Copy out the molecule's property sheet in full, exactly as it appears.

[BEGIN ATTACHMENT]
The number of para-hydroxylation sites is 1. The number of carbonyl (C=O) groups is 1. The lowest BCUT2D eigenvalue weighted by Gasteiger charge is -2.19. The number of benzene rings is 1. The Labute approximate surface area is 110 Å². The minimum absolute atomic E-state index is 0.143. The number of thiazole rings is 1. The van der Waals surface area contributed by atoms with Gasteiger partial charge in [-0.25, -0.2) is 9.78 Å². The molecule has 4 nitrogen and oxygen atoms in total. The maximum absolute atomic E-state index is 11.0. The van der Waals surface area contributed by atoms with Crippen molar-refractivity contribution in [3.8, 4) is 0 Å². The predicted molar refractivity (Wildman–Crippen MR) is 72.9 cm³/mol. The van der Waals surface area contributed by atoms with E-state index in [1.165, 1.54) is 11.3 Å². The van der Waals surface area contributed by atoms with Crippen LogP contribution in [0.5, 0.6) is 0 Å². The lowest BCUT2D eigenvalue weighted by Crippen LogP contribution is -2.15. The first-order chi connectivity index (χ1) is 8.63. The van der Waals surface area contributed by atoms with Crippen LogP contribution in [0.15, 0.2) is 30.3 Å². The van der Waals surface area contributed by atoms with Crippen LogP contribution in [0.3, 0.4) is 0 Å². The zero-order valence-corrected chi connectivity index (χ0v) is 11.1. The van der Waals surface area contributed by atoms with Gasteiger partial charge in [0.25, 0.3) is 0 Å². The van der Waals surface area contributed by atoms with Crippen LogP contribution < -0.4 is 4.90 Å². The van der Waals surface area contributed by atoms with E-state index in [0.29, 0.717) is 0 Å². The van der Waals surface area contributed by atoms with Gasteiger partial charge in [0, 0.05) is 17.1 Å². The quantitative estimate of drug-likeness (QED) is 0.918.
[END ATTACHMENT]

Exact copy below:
The number of para-hydroxylation sites is 1. The number of carbonyl (C=O) groups is 1. The lowest BCUT2D eigenvalue weighted by Gasteiger charge is -2.19. The number of benzene rings is 1. The Labute approximate surface area is 110 Å². The minimum absolute atomic E-state index is 0.143. The number of thiazole rings is 1. The van der Waals surface area contributed by atoms with Gasteiger partial charge in [-0.25, -0.2) is 9.78 Å². The molecule has 4 nitrogen and oxygen atoms in total. The maximum absolute atomic E-state index is 11.0. The van der Waals surface area contributed by atoms with Crippen molar-refractivity contribution in [3.8, 4) is 0 Å². The predicted molar refractivity (Wildman–Crippen MR) is 72.9 cm³/mol. The van der Waals surface area contributed by atoms with E-state index in [1.165, 1.54) is 11.3 Å². The van der Waals surface area contributed by atoms with Crippen LogP contribution in [0.5, 0.6) is 0 Å². The lowest BCUT2D eigenvalue weighted by Crippen LogP contribution is -2.15. The first-order chi connectivity index (χ1) is 8.63. The van der Waals surface area contributed by atoms with Crippen LogP contribution in [0.15, 0.2) is 30.3 Å². The van der Waals surface area contributed by atoms with Crippen LogP contribution in [0.3, 0.4) is 0 Å². The zero-order valence-corrected chi connectivity index (χ0v) is 11.1. The van der Waals surface area contributed by atoms with Gasteiger partial charge in [0.25, 0.3) is 0 Å². The van der Waals surface area contributed by atoms with Crippen LogP contribution < -0.4 is 4.90 Å². The van der Waals surface area contributed by atoms with E-state index in [0.29, 0.717) is 0 Å². The van der Waals surface area contributed by atoms with Gasteiger partial charge in [0, 0.05) is 17.1 Å². The quantitative estimate of drug-likeness (QED) is 0.918.